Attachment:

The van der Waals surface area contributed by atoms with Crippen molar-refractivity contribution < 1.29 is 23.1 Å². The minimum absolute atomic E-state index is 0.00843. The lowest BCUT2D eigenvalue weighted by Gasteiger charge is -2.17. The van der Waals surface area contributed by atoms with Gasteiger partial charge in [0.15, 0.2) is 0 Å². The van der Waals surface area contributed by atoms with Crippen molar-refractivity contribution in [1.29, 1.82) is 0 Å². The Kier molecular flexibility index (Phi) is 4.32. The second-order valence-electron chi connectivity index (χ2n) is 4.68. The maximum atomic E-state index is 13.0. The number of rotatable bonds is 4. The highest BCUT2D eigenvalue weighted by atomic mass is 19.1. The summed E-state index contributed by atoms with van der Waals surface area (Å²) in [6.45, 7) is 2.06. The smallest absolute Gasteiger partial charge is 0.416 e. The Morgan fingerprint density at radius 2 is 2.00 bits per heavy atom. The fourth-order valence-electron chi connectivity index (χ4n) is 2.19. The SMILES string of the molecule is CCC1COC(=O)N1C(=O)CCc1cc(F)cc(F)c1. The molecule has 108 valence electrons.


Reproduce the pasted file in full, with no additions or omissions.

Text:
The van der Waals surface area contributed by atoms with Crippen molar-refractivity contribution < 1.29 is 23.1 Å². The minimum absolute atomic E-state index is 0.00843. The lowest BCUT2D eigenvalue weighted by Gasteiger charge is -2.17. The van der Waals surface area contributed by atoms with Gasteiger partial charge in [0.15, 0.2) is 0 Å². The van der Waals surface area contributed by atoms with Crippen molar-refractivity contribution in [1.29, 1.82) is 0 Å². The Kier molecular flexibility index (Phi) is 4.32. The second-order valence-electron chi connectivity index (χ2n) is 4.68. The maximum atomic E-state index is 13.0. The number of rotatable bonds is 4. The highest BCUT2D eigenvalue weighted by atomic mass is 19.1. The summed E-state index contributed by atoms with van der Waals surface area (Å²) in [6.45, 7) is 2.06. The smallest absolute Gasteiger partial charge is 0.416 e. The Morgan fingerprint density at radius 2 is 2.00 bits per heavy atom. The fourth-order valence-electron chi connectivity index (χ4n) is 2.19. The SMILES string of the molecule is CCC1COC(=O)N1C(=O)CCc1cc(F)cc(F)c1. The molecule has 108 valence electrons.